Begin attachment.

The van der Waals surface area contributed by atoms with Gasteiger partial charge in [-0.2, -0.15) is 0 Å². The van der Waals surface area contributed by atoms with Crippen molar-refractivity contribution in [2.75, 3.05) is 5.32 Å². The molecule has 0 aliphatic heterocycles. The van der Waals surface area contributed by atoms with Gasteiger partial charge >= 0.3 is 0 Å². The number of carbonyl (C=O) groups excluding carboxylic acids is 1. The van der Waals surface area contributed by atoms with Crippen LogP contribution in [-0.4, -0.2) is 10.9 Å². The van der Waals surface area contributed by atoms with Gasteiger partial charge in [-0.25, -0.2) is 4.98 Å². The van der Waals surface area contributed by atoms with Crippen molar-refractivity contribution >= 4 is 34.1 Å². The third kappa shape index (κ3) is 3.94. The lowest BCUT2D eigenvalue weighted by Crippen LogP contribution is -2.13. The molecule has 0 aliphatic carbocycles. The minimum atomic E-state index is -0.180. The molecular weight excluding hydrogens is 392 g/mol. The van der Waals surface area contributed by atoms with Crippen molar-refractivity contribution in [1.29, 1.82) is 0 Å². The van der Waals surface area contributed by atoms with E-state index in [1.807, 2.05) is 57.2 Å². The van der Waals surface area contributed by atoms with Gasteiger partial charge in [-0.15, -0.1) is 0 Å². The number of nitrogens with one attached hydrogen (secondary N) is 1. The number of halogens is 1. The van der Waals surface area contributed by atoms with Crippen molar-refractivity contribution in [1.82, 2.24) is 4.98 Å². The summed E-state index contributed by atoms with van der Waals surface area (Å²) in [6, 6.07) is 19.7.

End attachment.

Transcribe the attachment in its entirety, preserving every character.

The van der Waals surface area contributed by atoms with Gasteiger partial charge in [-0.2, -0.15) is 0 Å². The van der Waals surface area contributed by atoms with Crippen molar-refractivity contribution in [2.75, 3.05) is 5.32 Å². The molecule has 0 aliphatic heterocycles. The van der Waals surface area contributed by atoms with Gasteiger partial charge >= 0.3 is 0 Å². The number of carbonyl (C=O) groups excluding carboxylic acids is 1. The van der Waals surface area contributed by atoms with Crippen LogP contribution in [-0.4, -0.2) is 10.9 Å². The van der Waals surface area contributed by atoms with Gasteiger partial charge in [-0.25, -0.2) is 4.98 Å². The van der Waals surface area contributed by atoms with Crippen molar-refractivity contribution >= 4 is 34.1 Å². The third kappa shape index (κ3) is 3.94. The lowest BCUT2D eigenvalue weighted by Crippen LogP contribution is -2.13. The molecule has 0 aliphatic carbocycles. The minimum atomic E-state index is -0.180. The molecular weight excluding hydrogens is 392 g/mol. The van der Waals surface area contributed by atoms with Crippen molar-refractivity contribution in [1.29, 1.82) is 0 Å². The van der Waals surface area contributed by atoms with E-state index in [1.807, 2.05) is 57.2 Å². The van der Waals surface area contributed by atoms with Gasteiger partial charge in [-0.15, -0.1) is 0 Å². The number of nitrogens with one attached hydrogen (secondary N) is 1. The number of halogens is 1. The van der Waals surface area contributed by atoms with Crippen molar-refractivity contribution in [1.82, 2.24) is 4.98 Å². The summed E-state index contributed by atoms with van der Waals surface area (Å²) in [6, 6.07) is 19.7.